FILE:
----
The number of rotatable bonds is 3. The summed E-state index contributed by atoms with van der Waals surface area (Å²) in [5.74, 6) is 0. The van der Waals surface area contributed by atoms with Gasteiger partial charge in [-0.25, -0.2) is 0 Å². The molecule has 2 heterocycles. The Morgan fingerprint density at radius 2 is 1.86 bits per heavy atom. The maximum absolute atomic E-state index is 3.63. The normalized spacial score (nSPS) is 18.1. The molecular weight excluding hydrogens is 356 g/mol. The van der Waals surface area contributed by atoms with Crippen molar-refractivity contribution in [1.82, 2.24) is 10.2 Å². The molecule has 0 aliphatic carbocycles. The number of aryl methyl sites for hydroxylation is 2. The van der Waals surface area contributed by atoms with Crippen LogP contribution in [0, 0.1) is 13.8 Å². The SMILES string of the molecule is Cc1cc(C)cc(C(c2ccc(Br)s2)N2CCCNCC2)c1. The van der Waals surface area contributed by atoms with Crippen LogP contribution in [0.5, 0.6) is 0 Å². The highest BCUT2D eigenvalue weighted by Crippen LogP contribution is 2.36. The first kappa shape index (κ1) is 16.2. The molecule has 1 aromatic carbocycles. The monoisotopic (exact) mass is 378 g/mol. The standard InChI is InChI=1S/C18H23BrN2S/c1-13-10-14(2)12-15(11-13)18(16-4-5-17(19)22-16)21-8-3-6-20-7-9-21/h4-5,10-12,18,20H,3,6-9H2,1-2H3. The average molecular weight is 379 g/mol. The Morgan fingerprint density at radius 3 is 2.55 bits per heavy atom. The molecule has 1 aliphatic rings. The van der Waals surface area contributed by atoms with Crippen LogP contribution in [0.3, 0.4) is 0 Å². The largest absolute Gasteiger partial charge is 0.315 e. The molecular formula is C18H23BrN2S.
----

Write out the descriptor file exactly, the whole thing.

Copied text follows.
The number of rotatable bonds is 3. The summed E-state index contributed by atoms with van der Waals surface area (Å²) in [5.74, 6) is 0. The van der Waals surface area contributed by atoms with Gasteiger partial charge in [-0.25, -0.2) is 0 Å². The molecule has 2 heterocycles. The Morgan fingerprint density at radius 2 is 1.86 bits per heavy atom. The maximum absolute atomic E-state index is 3.63. The normalized spacial score (nSPS) is 18.1. The molecular weight excluding hydrogens is 356 g/mol. The van der Waals surface area contributed by atoms with Crippen molar-refractivity contribution in [1.82, 2.24) is 10.2 Å². The molecule has 0 aliphatic carbocycles. The number of aryl methyl sites for hydroxylation is 2. The van der Waals surface area contributed by atoms with Crippen LogP contribution in [0, 0.1) is 13.8 Å². The SMILES string of the molecule is Cc1cc(C)cc(C(c2ccc(Br)s2)N2CCCNCC2)c1. The van der Waals surface area contributed by atoms with Crippen LogP contribution in [0.5, 0.6) is 0 Å². The highest BCUT2D eigenvalue weighted by Crippen LogP contribution is 2.36. The first kappa shape index (κ1) is 16.2. The molecule has 1 aromatic carbocycles. The monoisotopic (exact) mass is 378 g/mol. The standard InChI is InChI=1S/C18H23BrN2S/c1-13-10-14(2)12-15(11-13)18(16-4-5-17(19)22-16)21-8-3-6-20-7-9-21/h4-5,10-12,18,20H,3,6-9H2,1-2H3. The average molecular weight is 379 g/mol. The Morgan fingerprint density at radius 3 is 2.55 bits per heavy atom. The molecule has 1 aliphatic rings. The van der Waals surface area contributed by atoms with Crippen LogP contribution in [0.3, 0.4) is 0 Å². The largest absolute Gasteiger partial charge is 0.315 e. The molecular formula is C18H23BrN2S.